Minnesota Twins: 4 Lessons Learned from the Texas Rangers Series

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Minnesota Twins: 4 Lessons Learned from the Texas Rangers Series
Hannah Foslien/Getty Images
Good weather has brought good fortune for the Twins, who split a four-game series with the mighty Rangers.

Spring weather has finally arrived in the Twin Cities and the Minnesota Twins have heated up with the rising temperatures. It was still cold on Thursday and Friday when the team lost to the Texas Rangers by the score of 2-1 and 4-3, respectively, in front of crowds of roughly 25,000.

On Saturday and Sunday, however, temperatures hovered around 70 degrees and the Twins won handily, 7-2 and 5-0, in front of almost 10,000 more fans than the previous two days.

“The weather really hasn’t allowed us to get outside much,” said first baseman Justin Morneau, “especially at home you can get more extra work and with snow you really can’t hit outside. It was nice to get outside and do some extra stuff.”

The Twins will now take the show on the road, leaving for their longest trip of the season, and hopefully by May 10 it will no longer be snowing at Target Field. (No promises though!)

Regardless of whether we will see inclement weather from here on out, Minnesota split a four-game series against the Rangers, a dark-horse contender in the American League, and currently have a winning record.

 

The Twins lineup struggles against young pitching

Hannah Foslien/Getty Images
Grimm Reaper: Grimm is just one of many young pitchers to pitch well against Minnesota this year.

Minnesota got a hint of this when they faced New York Mets phenom Matt Harvey, who only gave up two hits and a run in eight innings pitched, and once again struggled against young and talented pitchers in the Rangers series.

Nick Tepesch (four career major league starts) only gave up one hit in 6.2 innings in Game 1 and Justin Grimm (five career major league starts) followed up with a scoreless seven-inning outing in Game 2.

“The kid had a live fastball and a live arm,” said Twins manager Ron Gardenhire of Tepesch. “The ball was jumping on our hitters and he was cutting it and had a nice little breaking ball.”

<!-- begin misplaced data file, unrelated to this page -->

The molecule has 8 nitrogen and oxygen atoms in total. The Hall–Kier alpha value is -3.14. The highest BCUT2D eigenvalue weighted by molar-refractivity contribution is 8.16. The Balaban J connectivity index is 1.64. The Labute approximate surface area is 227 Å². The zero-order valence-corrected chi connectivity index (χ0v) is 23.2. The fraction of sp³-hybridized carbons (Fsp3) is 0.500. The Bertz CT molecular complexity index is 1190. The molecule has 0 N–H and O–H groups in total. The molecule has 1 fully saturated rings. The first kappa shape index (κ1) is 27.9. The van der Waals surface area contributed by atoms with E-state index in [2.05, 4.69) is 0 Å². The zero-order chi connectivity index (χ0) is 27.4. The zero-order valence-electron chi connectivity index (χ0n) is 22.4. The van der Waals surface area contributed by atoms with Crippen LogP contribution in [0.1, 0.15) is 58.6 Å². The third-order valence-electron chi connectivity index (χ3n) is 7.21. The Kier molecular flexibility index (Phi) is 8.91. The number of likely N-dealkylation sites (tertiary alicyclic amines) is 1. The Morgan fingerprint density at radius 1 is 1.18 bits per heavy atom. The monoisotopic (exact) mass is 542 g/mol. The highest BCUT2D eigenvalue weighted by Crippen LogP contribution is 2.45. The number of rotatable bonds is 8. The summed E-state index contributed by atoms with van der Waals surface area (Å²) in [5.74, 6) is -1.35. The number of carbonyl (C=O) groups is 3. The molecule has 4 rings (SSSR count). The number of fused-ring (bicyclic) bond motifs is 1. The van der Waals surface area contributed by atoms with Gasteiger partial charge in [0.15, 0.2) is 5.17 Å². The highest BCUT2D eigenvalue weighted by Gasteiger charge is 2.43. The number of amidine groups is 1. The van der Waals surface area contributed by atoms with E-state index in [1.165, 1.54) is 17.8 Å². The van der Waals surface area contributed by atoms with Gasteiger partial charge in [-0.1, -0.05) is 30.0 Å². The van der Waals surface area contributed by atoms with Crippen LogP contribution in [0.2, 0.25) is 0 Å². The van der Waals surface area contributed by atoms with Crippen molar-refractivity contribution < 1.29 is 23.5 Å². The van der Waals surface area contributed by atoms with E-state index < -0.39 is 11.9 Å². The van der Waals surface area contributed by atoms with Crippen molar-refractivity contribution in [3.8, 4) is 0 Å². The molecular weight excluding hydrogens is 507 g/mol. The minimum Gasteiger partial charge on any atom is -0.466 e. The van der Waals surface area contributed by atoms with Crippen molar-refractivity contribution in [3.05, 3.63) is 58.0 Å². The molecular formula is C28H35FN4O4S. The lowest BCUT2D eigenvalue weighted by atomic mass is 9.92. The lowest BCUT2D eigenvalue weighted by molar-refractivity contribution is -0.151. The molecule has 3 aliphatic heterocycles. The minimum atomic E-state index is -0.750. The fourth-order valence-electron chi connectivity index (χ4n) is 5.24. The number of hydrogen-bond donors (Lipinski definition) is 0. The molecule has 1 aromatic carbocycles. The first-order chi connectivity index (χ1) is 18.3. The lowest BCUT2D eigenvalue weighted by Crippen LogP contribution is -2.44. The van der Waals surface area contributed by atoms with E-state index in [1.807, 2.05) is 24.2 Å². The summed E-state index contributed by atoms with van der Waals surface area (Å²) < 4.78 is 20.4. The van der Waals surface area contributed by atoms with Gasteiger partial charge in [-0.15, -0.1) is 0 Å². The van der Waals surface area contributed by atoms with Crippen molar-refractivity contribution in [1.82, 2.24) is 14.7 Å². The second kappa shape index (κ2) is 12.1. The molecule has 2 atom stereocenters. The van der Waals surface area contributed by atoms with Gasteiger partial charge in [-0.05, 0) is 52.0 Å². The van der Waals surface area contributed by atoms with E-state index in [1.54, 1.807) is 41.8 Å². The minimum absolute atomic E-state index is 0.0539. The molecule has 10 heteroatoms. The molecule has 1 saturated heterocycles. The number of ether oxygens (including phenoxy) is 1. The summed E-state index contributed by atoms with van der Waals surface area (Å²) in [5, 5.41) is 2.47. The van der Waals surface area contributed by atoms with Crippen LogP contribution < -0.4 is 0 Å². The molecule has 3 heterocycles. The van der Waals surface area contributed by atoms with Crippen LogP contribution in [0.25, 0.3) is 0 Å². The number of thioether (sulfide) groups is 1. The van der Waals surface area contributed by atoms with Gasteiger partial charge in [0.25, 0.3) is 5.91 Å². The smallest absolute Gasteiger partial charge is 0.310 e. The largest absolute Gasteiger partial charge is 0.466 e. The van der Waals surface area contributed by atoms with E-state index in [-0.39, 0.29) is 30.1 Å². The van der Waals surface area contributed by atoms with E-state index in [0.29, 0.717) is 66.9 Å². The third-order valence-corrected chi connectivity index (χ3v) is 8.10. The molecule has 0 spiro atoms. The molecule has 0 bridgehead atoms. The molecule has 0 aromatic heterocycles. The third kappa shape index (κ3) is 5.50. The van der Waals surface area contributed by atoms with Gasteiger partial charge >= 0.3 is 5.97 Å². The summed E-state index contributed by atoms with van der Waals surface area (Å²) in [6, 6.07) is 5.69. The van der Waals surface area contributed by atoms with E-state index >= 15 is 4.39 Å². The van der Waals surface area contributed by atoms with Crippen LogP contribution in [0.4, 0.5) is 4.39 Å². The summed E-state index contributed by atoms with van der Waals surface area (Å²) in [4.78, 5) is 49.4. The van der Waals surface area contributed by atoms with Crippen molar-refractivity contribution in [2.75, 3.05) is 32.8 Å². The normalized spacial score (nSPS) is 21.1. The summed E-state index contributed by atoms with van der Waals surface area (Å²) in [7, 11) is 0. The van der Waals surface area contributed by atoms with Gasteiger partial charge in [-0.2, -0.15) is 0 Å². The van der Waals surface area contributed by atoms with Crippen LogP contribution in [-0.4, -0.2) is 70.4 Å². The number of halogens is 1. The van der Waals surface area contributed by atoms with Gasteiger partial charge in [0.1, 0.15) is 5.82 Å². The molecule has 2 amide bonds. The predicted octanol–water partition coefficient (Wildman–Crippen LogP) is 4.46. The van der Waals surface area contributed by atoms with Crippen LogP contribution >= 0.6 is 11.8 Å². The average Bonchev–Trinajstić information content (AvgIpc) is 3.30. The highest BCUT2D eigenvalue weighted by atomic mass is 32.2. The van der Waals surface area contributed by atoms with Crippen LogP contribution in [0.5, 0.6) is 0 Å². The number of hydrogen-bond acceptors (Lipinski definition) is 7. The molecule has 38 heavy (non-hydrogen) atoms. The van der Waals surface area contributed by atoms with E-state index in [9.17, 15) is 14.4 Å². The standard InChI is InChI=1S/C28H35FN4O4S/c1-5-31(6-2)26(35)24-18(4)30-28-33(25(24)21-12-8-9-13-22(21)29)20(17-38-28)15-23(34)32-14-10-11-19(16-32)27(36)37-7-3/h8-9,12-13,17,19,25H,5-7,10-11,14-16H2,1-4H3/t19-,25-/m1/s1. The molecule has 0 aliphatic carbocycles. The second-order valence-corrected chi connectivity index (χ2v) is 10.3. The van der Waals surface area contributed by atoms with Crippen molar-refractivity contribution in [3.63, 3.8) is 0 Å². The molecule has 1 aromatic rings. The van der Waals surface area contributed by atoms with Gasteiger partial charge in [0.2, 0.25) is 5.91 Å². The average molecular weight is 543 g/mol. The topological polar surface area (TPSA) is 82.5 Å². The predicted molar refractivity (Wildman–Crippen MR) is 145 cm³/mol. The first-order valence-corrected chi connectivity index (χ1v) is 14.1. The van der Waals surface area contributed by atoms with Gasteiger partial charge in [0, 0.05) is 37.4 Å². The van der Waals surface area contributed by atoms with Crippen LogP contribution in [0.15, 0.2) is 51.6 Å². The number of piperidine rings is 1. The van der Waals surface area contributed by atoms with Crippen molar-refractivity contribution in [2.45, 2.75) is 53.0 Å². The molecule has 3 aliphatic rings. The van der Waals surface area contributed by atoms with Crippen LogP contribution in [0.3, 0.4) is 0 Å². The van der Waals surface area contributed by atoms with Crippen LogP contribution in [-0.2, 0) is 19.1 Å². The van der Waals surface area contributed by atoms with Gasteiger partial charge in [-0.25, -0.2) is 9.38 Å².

“He got ahead of us,” added Josh Willingham, “that was the key.”

Grimm, who may have the greatest last name in baseball, reaped the soul out of the offense with a solid fastball and curveball that he located all over the strike zone.

“First look at him,” said Gardenhire, “never easy.”

 

Aaron Hicks, Brian Dozier switch has worked out for both players

Hannah Foslien/Getty Images
Dozier is standing on his head while Hicks has played better at the plate and in the field.

Second baseman Brian Dozier has solidified his role as the leadoff hitter, and is actually hitting better since being moved up, while center fielder Aaron Hicks has improved his play since moving down in the order.

“I hit leadoff most of the time in the minors,” said Dozier, whose average has passed the Mendoza line since the move. “I feel I’m really comfortable at the top of the order, especially with the guys behind me.”

He has been selective at the plate and, as a result, is making good contact.

While Dozier was hitting approximately .180 before the move and has since seen his average rise to around .240, Hicks not only was struggling to get to .200…he was batting .040 as a leadoff hitter. Since the move, he has broken .100 and should cross the Mendoza Line sooner than later.

“He’s swinging a lot better; he’s having some better at-bats,” said Gardenhire. “He’s learning; he’s adjusting. We know he’s athletic and his bats are better and he’s getting some hits.”

Hicks says it’s all about pitch selection for him: “Laying off pitches I usually swing at and really just find a good pitch to hit and hit it solid.”